Saturday, August 29, 2015

Jimmy Carter: Badass

This is a story I'd never heard before:
But the really badass story involving Jimmy Carter dates back to 1952, before he entered politics. Back then he was Lt. James Earl Carter, a nuclear specialist in the U.S. Navy’s Seawolf program working in upstate New York.
In December 1952, there was an explosion in the reactor of the Chalk River nuclear site in Ontario. The reactor was in partial meltdown and it was flooded with radioactive water. This was Very Bad. Even worse, it was going to have to be dismantled and shut down by hand.
Basically, somebody was going to have to make like Spock at the end of Wrath of Khan and walk into a melting-down nuclear reactor. That somebody would have to be, like Spock, both brave enough to face deadly radiation and smart enough to understand how a nuclear reactor works.
That’s how the job fell to Lt. Carter and his team of 22 other Navy specialists.
Here’s where the story turns into something like an epic Hollywood heist movie. The radiation level was such that, even with the best 1950s-era protective gear, no one could enter Chalk River for more than 90 seconds at a time. So it would have to be like a relay race — wade in, get as much done as possible in 89 seconds, then get out of there while the next guy in line took his turn.
The team built a replica of the whole facility on an Ontario tennis court — every hallway and door, every nut and bolt and screw and hatch. And they practiced. That’s what badass engineers do.
Here’s how Carter summarized this in a 1975 campaign biography:
When it was our time to work, a team of three of us practiced several times on the mock-up, to be sure we had the correct tools and knew exactly how to use them. Finally, outfitted with white protective clothes, we descended into the reactor and worked frantically for our allotted time. … Each time our men managed to remove a bolt or fitting from the core, the equivalent piece was removed on the mock-up.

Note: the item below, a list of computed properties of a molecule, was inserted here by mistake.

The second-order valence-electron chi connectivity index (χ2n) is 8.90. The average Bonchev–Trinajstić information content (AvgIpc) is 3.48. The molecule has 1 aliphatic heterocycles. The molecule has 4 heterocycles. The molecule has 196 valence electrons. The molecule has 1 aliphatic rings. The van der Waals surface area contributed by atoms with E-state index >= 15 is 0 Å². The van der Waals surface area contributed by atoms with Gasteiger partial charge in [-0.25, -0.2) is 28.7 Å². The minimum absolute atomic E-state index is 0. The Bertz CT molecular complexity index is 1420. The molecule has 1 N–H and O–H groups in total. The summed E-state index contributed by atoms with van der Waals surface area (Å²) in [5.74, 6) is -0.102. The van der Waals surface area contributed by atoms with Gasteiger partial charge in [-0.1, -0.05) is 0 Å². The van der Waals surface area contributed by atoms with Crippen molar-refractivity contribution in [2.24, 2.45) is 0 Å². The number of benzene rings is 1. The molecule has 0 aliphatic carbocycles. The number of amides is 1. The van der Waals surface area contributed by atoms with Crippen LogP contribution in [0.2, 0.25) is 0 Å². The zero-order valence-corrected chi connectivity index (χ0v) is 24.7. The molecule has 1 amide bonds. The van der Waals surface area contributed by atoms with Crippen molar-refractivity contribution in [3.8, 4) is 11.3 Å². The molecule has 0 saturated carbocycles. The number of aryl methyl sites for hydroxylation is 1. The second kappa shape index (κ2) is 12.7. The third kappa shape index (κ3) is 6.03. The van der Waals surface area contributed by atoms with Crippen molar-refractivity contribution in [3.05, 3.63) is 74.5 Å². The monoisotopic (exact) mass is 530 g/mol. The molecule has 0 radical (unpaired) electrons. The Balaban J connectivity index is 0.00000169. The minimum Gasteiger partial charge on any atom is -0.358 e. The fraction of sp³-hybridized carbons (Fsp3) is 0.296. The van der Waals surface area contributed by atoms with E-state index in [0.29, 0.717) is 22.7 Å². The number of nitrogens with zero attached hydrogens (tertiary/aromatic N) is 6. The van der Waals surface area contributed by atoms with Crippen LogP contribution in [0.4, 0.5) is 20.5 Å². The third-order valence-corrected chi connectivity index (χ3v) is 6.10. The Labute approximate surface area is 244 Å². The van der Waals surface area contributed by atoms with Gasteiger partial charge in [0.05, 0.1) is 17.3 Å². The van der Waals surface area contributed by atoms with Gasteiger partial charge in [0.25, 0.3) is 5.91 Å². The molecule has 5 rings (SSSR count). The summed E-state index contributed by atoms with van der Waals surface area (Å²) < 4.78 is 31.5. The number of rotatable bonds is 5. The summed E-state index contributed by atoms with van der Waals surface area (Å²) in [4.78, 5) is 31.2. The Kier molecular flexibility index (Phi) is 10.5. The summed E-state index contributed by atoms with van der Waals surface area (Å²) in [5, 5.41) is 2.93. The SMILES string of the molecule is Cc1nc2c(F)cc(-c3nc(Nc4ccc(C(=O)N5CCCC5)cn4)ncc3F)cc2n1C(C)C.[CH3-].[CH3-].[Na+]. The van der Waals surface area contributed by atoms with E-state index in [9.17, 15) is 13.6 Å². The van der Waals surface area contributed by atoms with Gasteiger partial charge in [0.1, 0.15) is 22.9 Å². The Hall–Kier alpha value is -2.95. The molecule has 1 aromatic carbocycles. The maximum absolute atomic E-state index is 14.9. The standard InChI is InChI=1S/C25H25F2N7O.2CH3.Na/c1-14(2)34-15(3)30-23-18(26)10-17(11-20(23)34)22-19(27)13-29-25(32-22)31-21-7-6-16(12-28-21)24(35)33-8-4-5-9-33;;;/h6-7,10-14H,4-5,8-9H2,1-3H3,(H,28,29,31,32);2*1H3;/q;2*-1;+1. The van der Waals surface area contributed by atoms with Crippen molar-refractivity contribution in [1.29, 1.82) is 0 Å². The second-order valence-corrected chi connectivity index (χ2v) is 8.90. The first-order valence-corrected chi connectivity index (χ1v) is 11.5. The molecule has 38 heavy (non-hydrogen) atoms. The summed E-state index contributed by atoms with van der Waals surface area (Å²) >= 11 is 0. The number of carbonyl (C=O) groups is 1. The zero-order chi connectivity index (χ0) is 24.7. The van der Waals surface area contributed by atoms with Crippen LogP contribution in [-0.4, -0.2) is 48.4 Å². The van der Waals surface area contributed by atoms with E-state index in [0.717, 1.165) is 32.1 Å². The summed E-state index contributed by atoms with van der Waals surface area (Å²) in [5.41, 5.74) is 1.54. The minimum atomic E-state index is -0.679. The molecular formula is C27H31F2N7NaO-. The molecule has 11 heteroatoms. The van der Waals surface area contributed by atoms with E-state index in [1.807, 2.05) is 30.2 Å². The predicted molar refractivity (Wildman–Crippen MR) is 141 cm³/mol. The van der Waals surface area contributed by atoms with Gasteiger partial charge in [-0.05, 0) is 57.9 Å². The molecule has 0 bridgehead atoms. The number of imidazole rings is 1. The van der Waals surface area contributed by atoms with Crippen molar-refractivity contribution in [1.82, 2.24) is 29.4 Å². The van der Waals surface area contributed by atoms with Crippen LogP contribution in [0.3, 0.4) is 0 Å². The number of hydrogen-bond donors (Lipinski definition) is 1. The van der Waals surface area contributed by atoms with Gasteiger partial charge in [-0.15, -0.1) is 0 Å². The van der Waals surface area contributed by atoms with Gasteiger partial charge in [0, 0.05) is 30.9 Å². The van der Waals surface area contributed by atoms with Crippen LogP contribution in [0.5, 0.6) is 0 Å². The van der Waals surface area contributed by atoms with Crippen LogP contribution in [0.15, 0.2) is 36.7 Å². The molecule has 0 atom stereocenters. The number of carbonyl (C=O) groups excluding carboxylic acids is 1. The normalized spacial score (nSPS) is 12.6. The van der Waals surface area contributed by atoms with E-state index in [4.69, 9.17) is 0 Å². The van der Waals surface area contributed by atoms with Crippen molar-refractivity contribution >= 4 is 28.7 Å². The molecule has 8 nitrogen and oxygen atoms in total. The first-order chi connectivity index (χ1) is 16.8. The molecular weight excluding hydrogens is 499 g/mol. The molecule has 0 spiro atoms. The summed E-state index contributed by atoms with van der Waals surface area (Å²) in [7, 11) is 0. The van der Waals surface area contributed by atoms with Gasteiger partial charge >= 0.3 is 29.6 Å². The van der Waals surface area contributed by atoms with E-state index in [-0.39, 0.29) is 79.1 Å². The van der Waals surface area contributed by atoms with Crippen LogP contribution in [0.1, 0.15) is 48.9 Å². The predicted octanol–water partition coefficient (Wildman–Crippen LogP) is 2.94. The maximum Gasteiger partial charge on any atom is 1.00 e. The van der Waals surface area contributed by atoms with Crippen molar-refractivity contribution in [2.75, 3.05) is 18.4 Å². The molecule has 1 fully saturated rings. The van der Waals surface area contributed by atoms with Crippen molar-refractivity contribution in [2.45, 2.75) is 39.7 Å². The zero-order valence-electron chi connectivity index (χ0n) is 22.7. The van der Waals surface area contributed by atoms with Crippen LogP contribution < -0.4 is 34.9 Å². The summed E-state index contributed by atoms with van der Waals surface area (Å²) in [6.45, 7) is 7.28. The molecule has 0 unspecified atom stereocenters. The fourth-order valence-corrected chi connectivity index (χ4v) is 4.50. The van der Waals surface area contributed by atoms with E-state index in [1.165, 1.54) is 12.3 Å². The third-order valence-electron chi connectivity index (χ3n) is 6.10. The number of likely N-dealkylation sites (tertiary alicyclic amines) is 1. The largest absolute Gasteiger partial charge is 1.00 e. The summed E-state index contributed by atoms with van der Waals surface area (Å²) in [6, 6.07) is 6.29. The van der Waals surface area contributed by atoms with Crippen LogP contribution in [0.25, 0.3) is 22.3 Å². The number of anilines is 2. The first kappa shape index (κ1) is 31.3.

For several months afterwards, we saved our feces and urine to have them monitored for radioactivity. We had absorbed a year’s maximum allowance of radiation in one minute and twenty-nine seconds. There were no apparent after-effects from this exposure — just a lot of doubtful jokes among ourselves about death versus sterility.
So Lt. Carter and the rest of his team ran through a radioactive flood with hand-tools and stopwatches and carried out an incredibly technical feat of nuclear engineering in 89-second intervals fully expecting that it would mean they’d all soon be dead from some horrible form of radiation sickness. And they did it. They shut down the reactor and saved the day.
When your term in office is reviled as much as Carter's was, it is hard to not be underestimated, but Jimmy Carter was seriously underestimated as President.  Unfortunately for him and the country, Americans didn't want to hear the truth about their situation in the world, they wanted to hear the happy horseshit Ronald Reagan was willing and able to spoon feed to them.  One thing that is not in doubt, Jimmy Carter was much more intelligent than Ronald Reagan ever was.  And he walked into a nuclear reactor which was in partial meltdown in order to shut it down.  Badass.

1 comment:

  1. Those who try to appear tough usually aren't, and those who don't care about that appearance generally are. Reagan tried, and he certainly wasn't. Carter didn't care, but he certainly was. Present-day Republicans would do well to learn that (see Trump, Donald, or Cruz, Ted, etc.).